Top tips for briefing a PR agency

With the start of the new financial year just around the corner, many companies are reflecting on how the year has gone and whether it’s time to update their PR strategy, commission a new PR project, look for a new agency, or simply fulfil their due diligence by putting their PR work out to competitive tender. If you’re in that position then writing a really great brief can reap dividends – ensuring that you know exactly what you want and appoint an agency that can deliver the results you need.

Make sure that you start by providing a good company background/ overview and then go on to provide clear objectives, positioning, audience, reporting methodology, budget and the tender process:

Background / overview

Providing an agency with details about your company is key, a comprehensive background will ensure that proposals clearly take into account the company’s current position, what it has to offer, who its target audience is and what its key differentiators are. After all it’s not in anyone’s interest to have to read or sit through a proposal that is wide of the mark, and a waste of valuable company time. The background should include:

  • Comprehensive company overview - what does the company ‘offer’, which factors influence growth/ decline and what are the company’s business goals.
  • Clients and market share – which sectors does the company operate in, who are the key clients and what is the current market share.
  • Current and past marketing activity – what is the current marketing activity, are the bloggers and journalists with whom the company currently works, what is the company’s past experience of working with a PR agency.
  • Competition – are they national, regional, international.
  • USP – what key differentiators set the company apart.

PR campaign

Summarise your goals and objectives, what do you want a PR agency to achieve, why now and why this piece of work? Thinking about this carefully now, will ensure that you have a campaign that delivers tangible results that meet or exceed your expectations.

  • Headline PR objectives – What should success look like and how will the company benefit from this view of success. Is your campaign brief aligned with all the stake-holders, getting buy-in from everyone at this stage will gain greater commitment to the campaign once it is up and running.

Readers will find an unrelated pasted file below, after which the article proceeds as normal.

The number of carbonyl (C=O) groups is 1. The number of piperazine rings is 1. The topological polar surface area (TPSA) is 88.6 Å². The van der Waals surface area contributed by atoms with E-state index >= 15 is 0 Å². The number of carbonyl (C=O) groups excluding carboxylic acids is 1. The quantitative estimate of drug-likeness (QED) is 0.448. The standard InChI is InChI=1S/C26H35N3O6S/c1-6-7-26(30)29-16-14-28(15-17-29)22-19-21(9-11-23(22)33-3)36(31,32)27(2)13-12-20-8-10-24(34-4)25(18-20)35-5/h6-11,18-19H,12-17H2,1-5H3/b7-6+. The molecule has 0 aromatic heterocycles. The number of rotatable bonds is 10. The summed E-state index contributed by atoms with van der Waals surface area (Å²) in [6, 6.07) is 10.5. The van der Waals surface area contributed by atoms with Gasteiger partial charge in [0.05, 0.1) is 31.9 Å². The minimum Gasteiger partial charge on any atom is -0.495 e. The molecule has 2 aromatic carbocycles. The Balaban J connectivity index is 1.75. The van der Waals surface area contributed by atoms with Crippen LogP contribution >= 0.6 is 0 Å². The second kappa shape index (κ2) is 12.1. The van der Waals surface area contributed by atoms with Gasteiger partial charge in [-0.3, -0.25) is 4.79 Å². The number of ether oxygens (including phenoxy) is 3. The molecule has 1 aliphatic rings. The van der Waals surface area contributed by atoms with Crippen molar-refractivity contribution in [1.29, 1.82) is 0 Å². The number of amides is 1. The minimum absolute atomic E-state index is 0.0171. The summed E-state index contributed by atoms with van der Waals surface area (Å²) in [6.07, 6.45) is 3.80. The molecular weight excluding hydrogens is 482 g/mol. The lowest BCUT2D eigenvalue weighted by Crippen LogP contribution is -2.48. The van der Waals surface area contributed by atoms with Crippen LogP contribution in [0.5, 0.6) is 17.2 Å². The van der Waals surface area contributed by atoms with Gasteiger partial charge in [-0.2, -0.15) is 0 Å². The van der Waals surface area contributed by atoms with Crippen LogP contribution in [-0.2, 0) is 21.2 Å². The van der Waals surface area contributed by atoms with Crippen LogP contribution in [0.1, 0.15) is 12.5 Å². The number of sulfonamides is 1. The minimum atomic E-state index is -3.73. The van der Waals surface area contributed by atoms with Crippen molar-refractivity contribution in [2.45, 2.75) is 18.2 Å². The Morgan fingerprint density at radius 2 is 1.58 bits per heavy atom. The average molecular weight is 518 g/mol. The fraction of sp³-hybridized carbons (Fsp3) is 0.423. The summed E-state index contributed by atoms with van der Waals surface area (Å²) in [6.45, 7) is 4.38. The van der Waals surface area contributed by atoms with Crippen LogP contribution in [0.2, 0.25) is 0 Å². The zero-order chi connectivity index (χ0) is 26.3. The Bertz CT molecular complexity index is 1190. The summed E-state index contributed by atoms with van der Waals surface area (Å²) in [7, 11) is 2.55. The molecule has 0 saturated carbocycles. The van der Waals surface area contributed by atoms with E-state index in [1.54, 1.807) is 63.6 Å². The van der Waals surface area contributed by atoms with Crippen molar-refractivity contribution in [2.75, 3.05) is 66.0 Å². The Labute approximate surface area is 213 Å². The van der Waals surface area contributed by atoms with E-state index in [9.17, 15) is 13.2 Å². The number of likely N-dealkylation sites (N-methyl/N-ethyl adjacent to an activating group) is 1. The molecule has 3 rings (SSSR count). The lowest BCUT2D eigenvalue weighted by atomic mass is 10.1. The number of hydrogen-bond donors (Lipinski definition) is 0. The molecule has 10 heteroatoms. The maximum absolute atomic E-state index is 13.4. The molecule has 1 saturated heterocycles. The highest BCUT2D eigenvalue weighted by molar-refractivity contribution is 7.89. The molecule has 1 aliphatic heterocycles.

• Current positioning – How is the company currently viewed by your target audience - and who is the target audience.
  • Target positioning – How would you like the company to be viewed by your target audience.
  • Reporting – How should the results of the campaign be reported, what form of measurement is realistic and will show that the campaign objectives are being met.
  • Timeline – When should the campaign start and how long should it last
  • Budget – Even if a figure can’t be disclosed a rough figure is important. Many agencies will not submit a proposal without a budget and with good reason – it wastes both your time and theirs if they present a campaign that is too big for the budget, or too conservative to achieve key goals.

Tender process

And last but not least, what are the key steps and dates in the tender process. Who are the key contacts and what format should the proposal take. An outline of the selection process keeps everything clear from the start.

To find out about how Vitis PR can deliver tangible results PR for your company call: 0121 242 8048


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